Survey Shows Oregonians Have Dim Outlook on Efficacy of Measure 110

A new poll finds that Oregonians feel decriminalizing drugs has made things worse.

DRUG DEN: Washington Center, at Southwest 4th Avenue and Washington Street, has become a symbol of Portland's addiction crisis. (Brian Burk)

Amid an alarming surge in drug overdoses in downtown Portland, many politicians in recent months have pointed the finger at Measure 110, the 2020 ballot initiative that decriminalized possession of small amounts of drugs and set aside tax money from cannabis taxes to fund drug addiction treatment services.

Results of a survey of 500 Oregonians, released this week by Portland-based DHM Research, found that most take a dim view of Measure 110 and believe it has made the addiction and homelessness crises worse.

The key takeaway from the April poll: 63% of respondents would support a tweak to Measure 110 to reinstate criminal punishments for the possession of illegal drugs but would continue funding drug addiction services with the Measure 110 formula, which directs much of the state’s cannabis tax to treatment services.

That question on the survey could be a hint that political advocacy groups are eyeing whether to launch a ballot measure that would do just that.

DHM says the poll was not commissioned by any one specific interest group.

“We have an opportunity to ask Oregonians some important questions,” says John Horvick, senior vice president of DHM. “We don’t have clients that are coming to us with particular questions, but we know that the community is interested in them.”

Measure 110, passed overwhelmingly by Oregonians three years ago, shifted the state’s approach to drug addiction by issuing citations to people found in possession of small amounts of hard drugs instead of sending them through the court system.

But reporting in the past two years shows that the state has struggled to implement the policy and hit roadblocks at nearly every stage.

Drug addiction treatment services that were supposed to receive grant funding from taxes levied on the cannabis industry didn’t see a penny for almost two years, and an audit by the now former secretary of state found the rollout of Measure 110 to be spotty, not allowing enough time for funding to reach treatment centers and hiring too few staff to do the job.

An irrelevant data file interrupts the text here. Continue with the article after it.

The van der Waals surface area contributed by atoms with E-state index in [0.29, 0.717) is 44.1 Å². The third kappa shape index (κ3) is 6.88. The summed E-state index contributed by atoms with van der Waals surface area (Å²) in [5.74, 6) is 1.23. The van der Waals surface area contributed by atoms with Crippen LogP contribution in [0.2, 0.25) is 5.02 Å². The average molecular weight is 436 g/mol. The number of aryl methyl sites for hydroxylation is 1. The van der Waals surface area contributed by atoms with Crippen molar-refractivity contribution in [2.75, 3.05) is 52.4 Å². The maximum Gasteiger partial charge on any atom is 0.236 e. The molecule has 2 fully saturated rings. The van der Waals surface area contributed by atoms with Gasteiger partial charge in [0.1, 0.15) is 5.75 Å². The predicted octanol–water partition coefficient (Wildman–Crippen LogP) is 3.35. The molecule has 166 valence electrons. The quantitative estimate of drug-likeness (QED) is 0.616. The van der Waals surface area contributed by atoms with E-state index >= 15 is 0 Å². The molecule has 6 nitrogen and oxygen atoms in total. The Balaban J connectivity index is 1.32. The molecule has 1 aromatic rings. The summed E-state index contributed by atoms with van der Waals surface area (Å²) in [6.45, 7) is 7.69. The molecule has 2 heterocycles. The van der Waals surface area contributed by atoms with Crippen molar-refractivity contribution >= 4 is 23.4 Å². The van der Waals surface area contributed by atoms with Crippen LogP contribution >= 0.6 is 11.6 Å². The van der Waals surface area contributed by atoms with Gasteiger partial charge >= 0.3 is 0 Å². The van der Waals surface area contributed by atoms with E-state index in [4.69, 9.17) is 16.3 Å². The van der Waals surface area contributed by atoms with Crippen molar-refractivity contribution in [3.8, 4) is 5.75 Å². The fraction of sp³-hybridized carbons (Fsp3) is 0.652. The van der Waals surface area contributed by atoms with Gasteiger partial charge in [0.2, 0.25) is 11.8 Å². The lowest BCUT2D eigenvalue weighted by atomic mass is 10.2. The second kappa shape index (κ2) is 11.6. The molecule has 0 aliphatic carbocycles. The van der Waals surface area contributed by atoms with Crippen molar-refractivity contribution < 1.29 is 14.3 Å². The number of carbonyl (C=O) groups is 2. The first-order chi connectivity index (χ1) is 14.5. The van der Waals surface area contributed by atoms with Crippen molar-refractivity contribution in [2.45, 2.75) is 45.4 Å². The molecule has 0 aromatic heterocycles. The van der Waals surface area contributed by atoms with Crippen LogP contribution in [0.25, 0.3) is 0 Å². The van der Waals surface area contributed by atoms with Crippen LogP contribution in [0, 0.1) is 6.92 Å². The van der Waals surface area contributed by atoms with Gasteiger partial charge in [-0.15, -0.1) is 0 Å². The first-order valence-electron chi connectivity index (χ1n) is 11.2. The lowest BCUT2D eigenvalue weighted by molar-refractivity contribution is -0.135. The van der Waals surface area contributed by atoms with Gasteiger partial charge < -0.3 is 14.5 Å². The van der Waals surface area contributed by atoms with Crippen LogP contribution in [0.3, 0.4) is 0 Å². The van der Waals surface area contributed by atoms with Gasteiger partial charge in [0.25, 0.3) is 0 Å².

On top of the struggle with funding, Oregon law enforcement agencies have issued roughly 4,450 citations since the implementation of Measure 110, but only 189 people have completed screening for addiction treatment, according to reporting by The Oregonian.

Now poll results released this week show the toll that missteps have taken on public support.

Sixty-five percent of voters polled felt that Measure 110 has made drug addiction and overdoses in the state of Oregon worse; 63% felt that the policy has worsened the homelessness crisis.

DHM also found that voters believe addiction and mental illness were greater contributors to chronic homelessness than a lack of affordable housing.

Tera Hurst, executive director of the Health Justice Recovery Alliance, an organization that advocates for implementation of Measure 110, says the survey results shouldn’t be taken at face value, since it’s not clear who paid for the poll or the full extent of questions asked.

“Every local and national poll shows that when voters are given context about the harm and ineffectiveness of criminalizing addiction, they overwhelmingly come down in favor of the Measure 110 approach, which is to increase access to treatment for addiction instead of wasting public resources creating criminal records and lifelong barriers for people struggling with addiction,” Hurst tells WW.

More than 60,000 Oregonians have received services funded by Measure 110,” she adds, “and that number is increasing every day. They are getting housed. They are working. They are staying connected with their families.”

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